Oregon and China to Collaborate on Carbon-Neutral Technology

Sander Gusinow
Wang Donghua, (bottom left) Chinese Consul General in San Francisco address panelists and attendees at the Climate Change & Sustainability in Oregon & China Forum.

Leaders in China and Oregon laid out a path to partnership, academic collaboration and reshaping U.S.-China relations at the Climate Change & Sustainability in Oregon & China Forum. 

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Oregon’s carbon-neutral technologies are “leading the U.S.,” and Oregon institutions could collaborate with China to develop low-carbon technologies, a Chinese official said last week. 

Speaking at last Thursday’s Climate Change & Sustainability in Oregon & China Forum, Guo Ningning, vice governor of Fujian Province, outlined the potential of joint technological development with Oregon businesses and academic partners “[to] carry out joint development of low-carbon technologies, strengthen investment and cooperation in green industries, jointly cultivate the carbon sink capacity of the ecosystem, and deepen the mutual exchange of national parks.” 

At the forum, hosted by the Oregon-China Council, officials discussed a plan for the two global superpowers to meet emissions goals, with the Oregon-China partnership serving as the focal point of collaboration between the two countries. 

The event had a single overriding message, one echoed by nearly every presenter: the climate crisis is not something one country can address on its own. 

Technological cooperation and energy efficiency will serve as a cornerstone of the operation. Facilitating academic exchanges and creating business partnerships between Oregon and its Chinese sister states, Fujian Province and Tianjin Municipality, will help intertwine the two countries politically and economically — addressing the climate crisis while preventing military conflict.

More than 80 government officials, professors, technicians and entrepreneurs from Oregon and from China’s Fujian Province and Tianjin Municipality attended the live webinar event.  

Concrete plans, including sharing carbon sequestration techniques and academic exchanges between the Chinese Academy of Sciences and Oregon State University, took the place of the typical vague pledges made at  high-level climate change discussions. 

Panelists pointed to Trimet’s decision to field a fleet of renewable diesel buses as an indicator of Oregon’s leadership.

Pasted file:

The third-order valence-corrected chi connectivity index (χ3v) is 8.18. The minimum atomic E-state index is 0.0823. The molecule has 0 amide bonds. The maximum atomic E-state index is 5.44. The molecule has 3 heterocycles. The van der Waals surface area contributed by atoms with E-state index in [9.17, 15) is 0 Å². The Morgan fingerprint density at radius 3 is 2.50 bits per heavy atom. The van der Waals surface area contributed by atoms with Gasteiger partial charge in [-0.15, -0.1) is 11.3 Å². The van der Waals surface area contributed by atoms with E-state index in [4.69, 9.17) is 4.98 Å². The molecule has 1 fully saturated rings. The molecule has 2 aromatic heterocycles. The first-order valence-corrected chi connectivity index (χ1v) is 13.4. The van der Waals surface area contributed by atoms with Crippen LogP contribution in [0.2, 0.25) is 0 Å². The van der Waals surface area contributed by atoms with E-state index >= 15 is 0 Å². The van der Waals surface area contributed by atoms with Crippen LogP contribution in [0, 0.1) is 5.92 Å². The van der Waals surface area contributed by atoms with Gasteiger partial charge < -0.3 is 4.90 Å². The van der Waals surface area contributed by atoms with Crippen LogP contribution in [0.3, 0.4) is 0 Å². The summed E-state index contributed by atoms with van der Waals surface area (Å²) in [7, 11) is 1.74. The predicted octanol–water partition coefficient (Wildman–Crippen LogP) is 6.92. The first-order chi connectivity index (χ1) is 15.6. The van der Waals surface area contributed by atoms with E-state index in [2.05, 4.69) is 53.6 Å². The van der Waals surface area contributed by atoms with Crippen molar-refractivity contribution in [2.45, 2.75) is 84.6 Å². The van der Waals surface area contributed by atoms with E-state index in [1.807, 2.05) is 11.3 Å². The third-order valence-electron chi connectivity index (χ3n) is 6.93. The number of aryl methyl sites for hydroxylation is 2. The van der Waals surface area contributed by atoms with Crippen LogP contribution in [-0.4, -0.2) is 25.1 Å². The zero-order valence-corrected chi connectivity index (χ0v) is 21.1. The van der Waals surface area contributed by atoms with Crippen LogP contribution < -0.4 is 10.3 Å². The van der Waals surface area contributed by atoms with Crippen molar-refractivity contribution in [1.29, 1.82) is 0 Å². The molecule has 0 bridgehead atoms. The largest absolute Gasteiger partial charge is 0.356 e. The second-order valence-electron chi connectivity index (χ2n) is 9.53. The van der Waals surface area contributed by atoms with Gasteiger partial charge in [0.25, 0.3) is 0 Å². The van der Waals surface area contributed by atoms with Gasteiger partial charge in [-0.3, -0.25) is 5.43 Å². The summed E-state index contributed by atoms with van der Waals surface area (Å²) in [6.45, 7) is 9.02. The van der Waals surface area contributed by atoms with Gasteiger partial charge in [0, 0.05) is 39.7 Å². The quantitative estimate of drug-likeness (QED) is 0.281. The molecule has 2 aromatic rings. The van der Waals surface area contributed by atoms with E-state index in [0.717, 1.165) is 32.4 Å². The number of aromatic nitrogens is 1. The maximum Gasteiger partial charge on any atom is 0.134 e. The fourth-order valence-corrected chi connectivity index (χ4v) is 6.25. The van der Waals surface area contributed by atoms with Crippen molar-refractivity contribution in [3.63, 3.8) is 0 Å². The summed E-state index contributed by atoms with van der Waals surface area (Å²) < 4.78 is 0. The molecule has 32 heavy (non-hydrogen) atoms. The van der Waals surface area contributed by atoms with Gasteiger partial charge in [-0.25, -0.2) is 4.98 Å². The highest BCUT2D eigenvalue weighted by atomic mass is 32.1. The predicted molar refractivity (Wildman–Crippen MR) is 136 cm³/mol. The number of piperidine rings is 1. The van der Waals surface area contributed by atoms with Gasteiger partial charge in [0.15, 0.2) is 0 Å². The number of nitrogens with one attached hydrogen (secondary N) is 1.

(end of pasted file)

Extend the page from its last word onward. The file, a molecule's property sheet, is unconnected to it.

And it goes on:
Among the plans laid out at the forum was an academic exchange program where Chinese professors would visit and receive doctorates from Oregon State University, viewed to be a global leader on sustainable ecology.

Rajat Panwar, professor of bioeconomy and sustainable business practices at OSU, said Oregon is in a unique position to serve as a model for China and the rest of the U.S. Not only does Oregon lead the way on sustainable production, the state also has much stricter regulations than the country as a whole, and Oregon’s closeness to forests and greenery make natural carbon offsetting solutions easier for businesses to execute. 

Academics from Oregon would in turn learn about China’s reforestation projects at the Chinese Academy of Sciences which has produced intriguing carbon sequestration solutions. Among them, a technique for turning carbon dioxide into synthetic corn starch

Wang Donghua, Chinese Consul General in San Francisco said that collaboration in the battle against climate change could serve as a turning point for U.S.-China relations. According to Wang, relations with the Biden administration have not fully recovered from the previous administration’s confrontational China policy. Relations that, if climate change is to be stopped, cannot exist in their current state. 

“The importance of the China-U.S. relationship goes far beyond the bilateral scope, and the two countries share common responsibilities in addressing almost all major issues concerning world peace and development,” he says. “There is much more to the world than the adversarial relationship most people prefer.”

Wang Xu, vice mayor of Tianjin, added that deepening Oregon and China’s business relationships will help the private sector lead the way when government agencies falter.  “Inaction from the international community has been the norm,” says Wang. “We have jointly held the Oregon Agricultural Products Online Promotion Meeting and Online Education Seminar this year to build a cooperation platform for enterprises, institutions, and schools to deepen the friendship between us.”

State senator Michael Dembrow posited that the Oregon-China collaboration will be crucial in turning more states and businesses towards sustainability. Given the past ineffectiveness of high-level talks, climate change solutions will more likely come from the bottom up, rather than the other way around. 

“What we’ve come to realize in the battle against climate change is that the most important decisions are not being made in our state’s capital. They are being made statehouse by statehouse, city by city, business by business, local grassroots organization by organization,” says Dembrow 

“I think, frankly, the future looks pretty bright if we continue to work together to understand each other, to play, to laugh, and to work on making our cultures, our community here in Oregon and the communities in China better places,” says state senator Lew Frederick, who helped to moderate the event. 


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